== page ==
Collaborators Vaughan Macefield (an Australian neuroscientist) and Canadian arist Erin Gee are working on a venture that turns electrical signals from the brain into music. While the use of biosignals and biosonification in the creation of musical performance is hardly new, this is the first work I’ve come across that uses direct recordings of nerve activity in this way. The ‘data capture’ process sounds a little more invasive and unpleasant than that used in other performances I’ve seen. Macefield’s research team:
“injects a very fine microelectrode needle into a peripheral nerve in the body that allows researchers to record electrical signals emitted from the brain. Blood flow, heart rate, sweat release and respiration levels are also recorded.”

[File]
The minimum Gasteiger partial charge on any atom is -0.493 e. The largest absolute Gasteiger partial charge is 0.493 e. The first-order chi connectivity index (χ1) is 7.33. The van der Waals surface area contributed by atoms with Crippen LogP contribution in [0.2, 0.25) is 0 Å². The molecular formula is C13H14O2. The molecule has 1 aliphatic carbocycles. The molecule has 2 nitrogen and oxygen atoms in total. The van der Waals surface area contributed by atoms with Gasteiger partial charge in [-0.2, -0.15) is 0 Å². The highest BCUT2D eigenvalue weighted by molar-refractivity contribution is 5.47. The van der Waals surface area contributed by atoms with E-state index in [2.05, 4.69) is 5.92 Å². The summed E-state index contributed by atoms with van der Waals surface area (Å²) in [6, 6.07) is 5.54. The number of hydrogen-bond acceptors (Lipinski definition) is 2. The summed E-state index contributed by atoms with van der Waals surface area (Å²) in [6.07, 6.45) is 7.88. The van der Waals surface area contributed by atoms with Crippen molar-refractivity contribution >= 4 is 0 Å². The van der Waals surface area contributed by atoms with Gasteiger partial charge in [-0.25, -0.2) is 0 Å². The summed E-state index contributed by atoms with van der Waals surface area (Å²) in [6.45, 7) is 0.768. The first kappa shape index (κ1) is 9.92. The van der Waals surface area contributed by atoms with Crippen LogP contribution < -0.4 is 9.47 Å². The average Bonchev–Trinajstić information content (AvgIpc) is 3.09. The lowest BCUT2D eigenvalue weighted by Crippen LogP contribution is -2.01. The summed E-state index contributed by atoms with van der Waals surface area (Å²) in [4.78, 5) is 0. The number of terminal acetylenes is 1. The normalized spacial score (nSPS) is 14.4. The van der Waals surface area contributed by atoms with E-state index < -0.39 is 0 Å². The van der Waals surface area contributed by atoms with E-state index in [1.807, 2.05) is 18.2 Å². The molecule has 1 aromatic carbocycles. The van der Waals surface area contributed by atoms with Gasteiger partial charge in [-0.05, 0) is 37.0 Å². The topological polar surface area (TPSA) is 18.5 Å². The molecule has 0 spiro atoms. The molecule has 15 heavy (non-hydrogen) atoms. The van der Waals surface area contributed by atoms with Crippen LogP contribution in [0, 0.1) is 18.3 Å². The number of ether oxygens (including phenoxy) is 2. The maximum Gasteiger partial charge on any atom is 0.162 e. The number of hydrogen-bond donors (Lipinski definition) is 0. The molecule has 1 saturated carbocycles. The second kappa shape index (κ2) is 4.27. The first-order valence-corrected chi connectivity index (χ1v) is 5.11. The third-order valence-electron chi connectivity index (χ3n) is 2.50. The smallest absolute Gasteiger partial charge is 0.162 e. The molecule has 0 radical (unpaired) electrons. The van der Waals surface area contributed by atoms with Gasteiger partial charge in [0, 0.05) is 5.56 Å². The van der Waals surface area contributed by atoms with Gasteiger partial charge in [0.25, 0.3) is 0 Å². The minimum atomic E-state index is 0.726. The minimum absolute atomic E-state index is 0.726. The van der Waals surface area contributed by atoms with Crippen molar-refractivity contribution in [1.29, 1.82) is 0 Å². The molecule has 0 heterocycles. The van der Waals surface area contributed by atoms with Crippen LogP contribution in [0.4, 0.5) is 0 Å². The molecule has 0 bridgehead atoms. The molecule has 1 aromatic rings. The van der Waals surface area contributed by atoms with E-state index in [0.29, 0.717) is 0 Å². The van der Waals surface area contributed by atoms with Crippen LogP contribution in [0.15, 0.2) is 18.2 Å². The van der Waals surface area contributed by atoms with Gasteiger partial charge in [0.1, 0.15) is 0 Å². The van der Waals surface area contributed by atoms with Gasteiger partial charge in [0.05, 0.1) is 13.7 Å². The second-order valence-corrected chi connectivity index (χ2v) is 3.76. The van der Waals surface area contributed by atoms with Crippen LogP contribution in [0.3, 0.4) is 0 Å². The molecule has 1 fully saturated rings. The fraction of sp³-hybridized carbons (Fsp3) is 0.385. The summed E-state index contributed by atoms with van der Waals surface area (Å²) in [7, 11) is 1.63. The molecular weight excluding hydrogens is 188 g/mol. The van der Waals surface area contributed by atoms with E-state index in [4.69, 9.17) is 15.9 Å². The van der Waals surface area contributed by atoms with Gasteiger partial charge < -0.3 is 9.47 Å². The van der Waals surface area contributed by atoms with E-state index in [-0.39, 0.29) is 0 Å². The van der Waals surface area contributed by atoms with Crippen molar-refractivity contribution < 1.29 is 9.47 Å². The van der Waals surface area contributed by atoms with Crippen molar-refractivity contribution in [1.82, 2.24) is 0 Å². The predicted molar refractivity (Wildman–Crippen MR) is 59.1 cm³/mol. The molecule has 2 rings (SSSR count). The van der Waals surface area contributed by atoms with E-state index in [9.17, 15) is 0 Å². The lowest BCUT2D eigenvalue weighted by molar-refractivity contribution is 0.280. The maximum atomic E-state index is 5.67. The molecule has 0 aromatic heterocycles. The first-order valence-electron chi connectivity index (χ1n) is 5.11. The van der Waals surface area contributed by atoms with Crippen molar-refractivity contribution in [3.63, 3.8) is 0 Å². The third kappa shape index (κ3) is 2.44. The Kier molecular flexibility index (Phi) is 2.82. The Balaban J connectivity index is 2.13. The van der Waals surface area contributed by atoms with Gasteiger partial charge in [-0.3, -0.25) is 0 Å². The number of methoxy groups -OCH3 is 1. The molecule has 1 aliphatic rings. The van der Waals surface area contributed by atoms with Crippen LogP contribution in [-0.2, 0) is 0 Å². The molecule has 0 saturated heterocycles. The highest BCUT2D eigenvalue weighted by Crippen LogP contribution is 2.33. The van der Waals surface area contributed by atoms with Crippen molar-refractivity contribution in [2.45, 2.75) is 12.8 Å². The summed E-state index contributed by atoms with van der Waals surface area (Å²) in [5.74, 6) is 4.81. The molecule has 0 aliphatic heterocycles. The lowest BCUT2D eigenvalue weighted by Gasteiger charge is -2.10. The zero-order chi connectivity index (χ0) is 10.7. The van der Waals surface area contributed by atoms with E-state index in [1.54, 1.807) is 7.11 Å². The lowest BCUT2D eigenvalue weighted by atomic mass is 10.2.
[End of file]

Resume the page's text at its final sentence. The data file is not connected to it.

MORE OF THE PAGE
The data is then processed and converted into a range of bell-like sounds. Gee writes of the project:
“It takes these tiny bodily physical performances that happen when one is emotional and transfers these tiny beating hearts and fluctuations in breathing and nerve activity — and amplifies it through technology.”
I first read about this in Macleans On Campus. I’d like to read something a bit more technical/detailed though, so I’m going to have a root around on the ‘net. I’ll report back later.